SilverRock Resort – A Home Course of the Bob Hope Classic 2008, 2009, 2010, 2011
When the 2011 tournament began little was known about Jhonathan Vegas, except he was a 26-year-old rookie from Venezuela, the first-ever PGA TOUR member from that country. When the tournament was over, he was a national hero and “Jhonny Vegas” was born to golf fans around the world.
Played under near perfect weather all week, the 2011 Bob Hope Classic began with Derek Lamely forging to the front with a 63, which featured a 29 on his second nine at the Palmer Private Course at PGA WEST. Lurking a single stroke behind was Vegas, who had made the cut in three of his four TOUR starts, and J.J. Henry.
When the dust had settled from the second round, Vegas had taken over a share of the lead – and he would never relinquish the lead the rest for of the tournament. Boo Weekley shared the 36-hole lead with Vegas, while Chris Couch and Charles Howell III were a stroke back.
Vegas continued to lead with his third round 67 at SilverRock, joined by Gary Woodland who had crafted a fine 64 at the Nicklaus Private Course at PGA WEST. Australian lefty Greg Chalmers moved up to a stroke with a 65 at La Quinta Country Club.
On Saturday, it looked like Woodland would be the man to beat. Playing Palmer Private, he posted a 66 to vault him into the lead. Vegas, playing the tougher La Quinta Country Club, had struggled, playing his first 12 holes in one under par (which included only two pars). However, he made five strait birdies coming home to tie Woodland for the top spot. One golfer lurking only three strokes back created a lot of excitement – defending champion Bill Haas, who shot a 62 at the home course had vaulted back into contention.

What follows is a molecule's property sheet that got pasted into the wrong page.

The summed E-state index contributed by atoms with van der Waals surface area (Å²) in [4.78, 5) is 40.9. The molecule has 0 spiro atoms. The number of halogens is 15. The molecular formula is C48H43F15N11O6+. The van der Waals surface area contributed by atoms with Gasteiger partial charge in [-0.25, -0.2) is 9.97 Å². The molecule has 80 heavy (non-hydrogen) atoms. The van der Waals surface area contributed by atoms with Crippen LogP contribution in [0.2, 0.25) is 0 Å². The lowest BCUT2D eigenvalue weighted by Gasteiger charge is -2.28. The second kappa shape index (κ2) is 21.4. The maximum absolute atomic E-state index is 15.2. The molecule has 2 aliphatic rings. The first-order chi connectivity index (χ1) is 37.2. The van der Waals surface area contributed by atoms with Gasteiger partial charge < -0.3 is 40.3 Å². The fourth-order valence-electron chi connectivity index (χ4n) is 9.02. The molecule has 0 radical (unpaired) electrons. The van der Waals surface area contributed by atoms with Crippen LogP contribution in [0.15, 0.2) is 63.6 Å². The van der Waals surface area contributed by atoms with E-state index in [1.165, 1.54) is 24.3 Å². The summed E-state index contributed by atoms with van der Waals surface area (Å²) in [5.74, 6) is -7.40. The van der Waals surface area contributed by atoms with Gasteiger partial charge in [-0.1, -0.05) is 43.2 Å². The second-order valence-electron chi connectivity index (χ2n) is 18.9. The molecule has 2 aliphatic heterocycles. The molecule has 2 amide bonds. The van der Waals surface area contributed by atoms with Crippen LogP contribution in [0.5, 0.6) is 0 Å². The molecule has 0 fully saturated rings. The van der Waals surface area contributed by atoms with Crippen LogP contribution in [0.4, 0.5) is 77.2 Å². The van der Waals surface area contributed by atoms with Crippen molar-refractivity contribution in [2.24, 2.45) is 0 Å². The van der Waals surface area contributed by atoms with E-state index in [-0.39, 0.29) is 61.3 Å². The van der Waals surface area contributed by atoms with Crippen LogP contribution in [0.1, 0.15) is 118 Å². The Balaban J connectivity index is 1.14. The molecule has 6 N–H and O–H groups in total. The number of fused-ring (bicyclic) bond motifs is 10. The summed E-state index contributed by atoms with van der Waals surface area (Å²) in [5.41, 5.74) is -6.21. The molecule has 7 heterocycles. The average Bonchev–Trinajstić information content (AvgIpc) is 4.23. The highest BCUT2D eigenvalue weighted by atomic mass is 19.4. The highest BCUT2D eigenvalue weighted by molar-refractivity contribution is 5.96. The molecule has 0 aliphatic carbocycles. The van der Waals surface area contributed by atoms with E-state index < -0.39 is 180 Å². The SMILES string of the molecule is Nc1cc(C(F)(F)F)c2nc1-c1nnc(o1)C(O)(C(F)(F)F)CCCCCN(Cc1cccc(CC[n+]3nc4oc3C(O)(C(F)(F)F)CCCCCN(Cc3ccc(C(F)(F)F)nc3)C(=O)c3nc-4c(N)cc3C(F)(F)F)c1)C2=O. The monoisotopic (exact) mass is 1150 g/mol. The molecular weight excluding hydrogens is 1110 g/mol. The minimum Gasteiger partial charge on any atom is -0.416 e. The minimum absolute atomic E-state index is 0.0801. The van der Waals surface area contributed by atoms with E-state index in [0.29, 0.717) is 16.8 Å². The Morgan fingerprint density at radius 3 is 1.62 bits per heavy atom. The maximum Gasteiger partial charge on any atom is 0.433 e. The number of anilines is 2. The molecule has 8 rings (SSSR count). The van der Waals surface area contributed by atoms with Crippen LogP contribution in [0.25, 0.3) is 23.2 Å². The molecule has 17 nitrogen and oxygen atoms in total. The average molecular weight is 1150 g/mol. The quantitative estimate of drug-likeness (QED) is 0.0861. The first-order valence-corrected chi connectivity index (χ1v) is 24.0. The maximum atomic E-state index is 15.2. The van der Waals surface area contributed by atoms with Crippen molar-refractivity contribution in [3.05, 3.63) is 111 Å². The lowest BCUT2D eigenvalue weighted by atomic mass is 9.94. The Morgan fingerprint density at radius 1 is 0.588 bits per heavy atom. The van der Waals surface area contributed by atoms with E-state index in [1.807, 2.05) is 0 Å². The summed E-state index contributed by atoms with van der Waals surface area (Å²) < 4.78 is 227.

An eagle and two birdies on Sunday’s front nine made Vegas the one to catch. But instead of putting the tournament out of reach, his swing betrayed him and he was forced to make putt after putt to remain in the lead. Haas had fired a 66 to complete play at 27 under. Woodland came to the last tee at 26 under, with Vegas still at 28 under. Woodland’s second shot flew over the pin just over the green, while Vegas laid up and hit a poor iron shot to the front of the green. Woodland chipped up and made a routine birdie, while Vegas’ birdie putt slipped almost nine feet past. His miss made for the first three-man playoff at the Bob Hope Classic in more than 20 years.
An errant drive on the playoff hole (the 18th hole) proved costly for Haas. He laid up in an awkward spot, and a poor pitch resulted in a par. Woodland had hit two good shots, resulting in a birdie. Vegas, meanwhile, hit his second right of the green – and hit a superb shot from a bad lie which struck the flag and settled four feet away. When he knocked that putt in, Haas was eliminated and Vegas and Woodland headed to the second playoff hole, the 10th.
Woodland looked to have the advantage after the drives. He was in the fairway and Vegas’ tee shot landed in the left rough and kicked into the lake. Woodland then hit his second into a greenside bunker, while Vegas hit his third to about nine feet. After Woodland’s indifferent bunker shot, he missed a 15-foot putt for par, meaning Vegas would win if he rolled in his nine-footer. With darkness settling in over PGA WEST, he rolled the putt home – and Jhonny Vegas was born!